Experts say an environmental lobby group is misconstruing scientific evidence about the presence of nanoparticles in baby formula.
The Sydney Morning Herald reported over the weekend on tests commissioned by Friends of the Earth that found the presence of nanoparticles in several Australian infant formula products. The advocacy group claimed the particles were potentially toxic.
Food Standards Australia New Zealand (FSANZ) said it had reviewed the available information and concluded it did not contain new evidence to suggest the products posed a risk to infant health and safety. Carers of infants should not be alarmed by the report, or concerned about the safety of the products, the regulator concluded.
University of Auckland nanotechnologist Dr Michelle Dickinson told the NZ Herald that many nanoparticles occurred naturally and said, “I wouldn’t be worried about it if I was a parent”.
Writing on sciblogs.co.nz, Dr Dickinson said scientific jargon was being used to scare parents.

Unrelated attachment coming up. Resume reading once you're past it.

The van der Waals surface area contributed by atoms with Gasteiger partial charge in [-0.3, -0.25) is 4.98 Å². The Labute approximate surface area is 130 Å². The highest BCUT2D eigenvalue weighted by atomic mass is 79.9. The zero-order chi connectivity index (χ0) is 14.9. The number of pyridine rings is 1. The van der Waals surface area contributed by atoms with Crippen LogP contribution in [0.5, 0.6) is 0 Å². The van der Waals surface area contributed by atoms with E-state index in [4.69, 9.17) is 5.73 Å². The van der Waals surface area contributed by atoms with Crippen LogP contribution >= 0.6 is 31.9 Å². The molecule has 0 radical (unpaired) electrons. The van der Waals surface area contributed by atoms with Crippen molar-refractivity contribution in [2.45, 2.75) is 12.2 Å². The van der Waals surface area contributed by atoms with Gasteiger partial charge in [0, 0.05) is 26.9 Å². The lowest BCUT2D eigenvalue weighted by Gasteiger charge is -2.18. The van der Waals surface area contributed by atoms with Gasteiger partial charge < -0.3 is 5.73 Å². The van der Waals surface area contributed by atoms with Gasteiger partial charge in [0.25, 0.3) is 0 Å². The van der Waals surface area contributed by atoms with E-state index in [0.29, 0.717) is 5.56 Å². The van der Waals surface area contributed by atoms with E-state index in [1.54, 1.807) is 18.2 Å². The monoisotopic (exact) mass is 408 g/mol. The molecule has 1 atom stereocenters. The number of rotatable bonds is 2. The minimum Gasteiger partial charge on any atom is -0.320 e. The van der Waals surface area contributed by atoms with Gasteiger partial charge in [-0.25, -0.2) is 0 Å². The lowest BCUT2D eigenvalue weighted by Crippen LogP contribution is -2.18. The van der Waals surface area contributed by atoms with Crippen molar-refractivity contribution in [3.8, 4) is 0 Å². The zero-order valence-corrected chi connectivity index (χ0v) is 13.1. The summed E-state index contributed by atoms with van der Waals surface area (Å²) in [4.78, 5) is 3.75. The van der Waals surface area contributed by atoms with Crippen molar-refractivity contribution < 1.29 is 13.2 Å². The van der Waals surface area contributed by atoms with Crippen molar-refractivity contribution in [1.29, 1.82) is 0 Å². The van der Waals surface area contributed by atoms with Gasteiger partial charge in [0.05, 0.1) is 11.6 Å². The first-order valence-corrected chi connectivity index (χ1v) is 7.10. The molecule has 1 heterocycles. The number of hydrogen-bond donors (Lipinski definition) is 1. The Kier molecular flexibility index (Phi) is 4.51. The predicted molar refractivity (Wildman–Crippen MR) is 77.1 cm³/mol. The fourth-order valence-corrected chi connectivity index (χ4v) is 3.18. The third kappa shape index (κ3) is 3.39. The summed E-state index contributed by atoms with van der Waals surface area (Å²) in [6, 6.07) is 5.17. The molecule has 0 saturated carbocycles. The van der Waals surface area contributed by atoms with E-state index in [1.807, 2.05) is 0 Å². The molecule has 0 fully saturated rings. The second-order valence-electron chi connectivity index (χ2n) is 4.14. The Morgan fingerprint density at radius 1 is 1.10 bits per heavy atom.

The Australian SMC gathered expert commentary on the Friends of the Earth report. Please feel free to use these comments in your reporting.
Adjunct Professor Andrew Bartholomaeus, consultant toxicologist with Adjunct Professor appointments at the University of Canberra and the University of Queensland. He has previously been the Chief Toxicologist for the Therapeutic Goods Administration and the General Manager of the Risk Assessment Branch of FSANZ.
“The Friends of the Earth slide deck presents the rather unexciting and facile observation that a food containing high levels of calcium and phosphate and undergoing a variety of processes during production has a small quantity of calcium phosphate crystals (Ca apatite).
“Regardless of the provenance of the observed material, calcium apatite is a normal human component of teeth and bones and small quantities of nanoparticulate deposits of this material can be found in normal human tissue.
“Calcium apatite is also soluble in acidic conditions so the small quantity of the material present in infant formula would dissolve into essential nutrients and cease to be nano.
“Similarly, silicon dioxide has been used as an ingredient of food, cosmetics, pharmaceuticals and a wide range of other products for the better part of a century without evidence of adverse health effects and the very low levels claimed to be present in the formula are highly unlikely to present a human health risk.